I’d do it again in an instant. Who’s coming to join us?
Like many others, I have seen images of this spectacular coastal cave floating around the internet. It looks like this particular ocean cave belongs in a fairy story or could even welcome the entire cast and crew of the Hobbit. There is no doubt that it is impressive, however it has one problem: The only access is from the ocean.
For us here at AlgarveSUP.com, that particular problem doesn’t worry us.
Early one morning in September, I rolled out of bed and eased my aching old body into the shower. As the jets of hot water loosened up my stiff muscles, I reflected on what I would have been doing last year at this exact time of day. I would still have been in the shower, having spent a stressful night tossing and turning worrying about work, now I sleep like a stone.
Having co-founded a stand up paddle board company we’re out on the water every day, soaking up nature and all it’s elements. Today would be no different, barring the fact that we were going to visit one of the most spectacular coastal caves in Portugal. A cave that I have read much about and looked forward to visiting immensely.
The air was strangely chilly down on Benagil beach, after an hour’s drive along the motorway. Our warm up routine of pumping up the RED inflatable paddle boards soon had us glistening with warmth and vitality.
We pushed out on to the ocean.
A larger swell than normal was running, but the water still moved slowly like liquid mercury in the early light. It roiled around sluggishly, moving with an entrancingly slow rhythm as we sliced through the rich liquid towards Benagil cave.
Benagil coastal cave
The caves have a strange feeling, where all vocal sounds are dampened and as you look around the voluminous cavern you can’t help but wonder when the next hole in the roof will be created. To really experience what we did, you’ll need to book a tour with us, however hopefully this video will serve as an enticing teaser?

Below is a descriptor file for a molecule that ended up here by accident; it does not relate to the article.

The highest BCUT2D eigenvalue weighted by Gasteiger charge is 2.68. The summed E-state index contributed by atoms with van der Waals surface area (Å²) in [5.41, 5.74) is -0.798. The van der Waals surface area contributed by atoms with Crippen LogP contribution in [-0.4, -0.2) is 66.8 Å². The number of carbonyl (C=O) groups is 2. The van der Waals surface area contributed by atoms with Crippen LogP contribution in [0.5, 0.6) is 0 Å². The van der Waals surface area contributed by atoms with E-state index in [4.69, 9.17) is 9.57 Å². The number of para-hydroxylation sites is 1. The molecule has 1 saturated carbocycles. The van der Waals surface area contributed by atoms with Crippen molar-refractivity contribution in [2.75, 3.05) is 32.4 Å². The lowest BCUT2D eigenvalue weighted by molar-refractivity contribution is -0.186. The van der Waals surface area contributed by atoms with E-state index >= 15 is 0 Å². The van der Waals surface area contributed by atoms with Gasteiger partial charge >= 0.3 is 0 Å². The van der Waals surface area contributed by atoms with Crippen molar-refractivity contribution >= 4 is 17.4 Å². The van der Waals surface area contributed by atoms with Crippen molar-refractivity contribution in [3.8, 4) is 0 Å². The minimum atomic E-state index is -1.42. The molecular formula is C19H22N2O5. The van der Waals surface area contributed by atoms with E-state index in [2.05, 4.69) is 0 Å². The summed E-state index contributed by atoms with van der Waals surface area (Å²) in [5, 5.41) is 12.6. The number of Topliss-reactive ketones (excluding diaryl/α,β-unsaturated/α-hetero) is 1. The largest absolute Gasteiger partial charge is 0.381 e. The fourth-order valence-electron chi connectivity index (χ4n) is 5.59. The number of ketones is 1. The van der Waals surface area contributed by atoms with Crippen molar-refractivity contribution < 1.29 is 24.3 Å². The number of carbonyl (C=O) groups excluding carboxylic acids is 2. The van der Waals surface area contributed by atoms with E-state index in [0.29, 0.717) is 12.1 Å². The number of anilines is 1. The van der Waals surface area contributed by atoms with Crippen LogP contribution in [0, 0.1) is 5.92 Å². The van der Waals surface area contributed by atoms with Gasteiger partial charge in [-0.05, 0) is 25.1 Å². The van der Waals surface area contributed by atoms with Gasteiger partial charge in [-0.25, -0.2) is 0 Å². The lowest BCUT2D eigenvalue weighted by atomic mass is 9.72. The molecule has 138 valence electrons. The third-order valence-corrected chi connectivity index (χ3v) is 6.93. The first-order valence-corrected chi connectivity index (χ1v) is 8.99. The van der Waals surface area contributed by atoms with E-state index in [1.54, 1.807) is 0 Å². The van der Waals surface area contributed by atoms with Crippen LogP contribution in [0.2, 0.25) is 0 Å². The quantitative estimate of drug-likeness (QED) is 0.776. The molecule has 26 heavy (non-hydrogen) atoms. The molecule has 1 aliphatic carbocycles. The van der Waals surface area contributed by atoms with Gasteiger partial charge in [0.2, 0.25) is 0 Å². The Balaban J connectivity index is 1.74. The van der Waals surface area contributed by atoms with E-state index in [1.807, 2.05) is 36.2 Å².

Praia de Carvalho
After our cave visit we travelled back west towards Praia de Carvalho and beached for a little break. It’s another impressive beach and is notable for it’s access through a stone tunnel under the cliffs.
We however didn’t need to bother with that of course, paddling straight in from the ocean.
We have explored the Algarve from end to end and have finally discovered a few incredible Stand Up Paddle routes. They were chosen for their spectacular differences. You can experience them too giving us a call and booking one or more of our four adventures.
1. Alvor Lagoon
The Alvor Lagoon is a tranquil base in the heart of a picturesque Portuguese fishing village. Read more.
2. Secret Beach
The spectacular cliffs and caves should be on EVERYONE’s list… More info coming soon.
3. Coastal Cliffs
The Algarve sports some terrific cliffs and coves. You’ve all seen the postcards, now paddle through these wondrous rock formations. You’ll be amazed. We certainly were when we first did it!
Check out tons more info on this tour (plus an amazingvideo – count how many times I say amazing in it!).
4. Faro Marina (Ria Formosa)
The Ria Formosa coastal lagoon stretches from Faro all the way eastwards and passes Tavira. It’s a 60km long stretch of paradise for birds, fish and other creatures complete with the inhabited islands of Armona, Culatra and Farol. On a still morning you won’t believe how beautiful it is. We depart from the Faro Marina. Please make an appointment to paddle.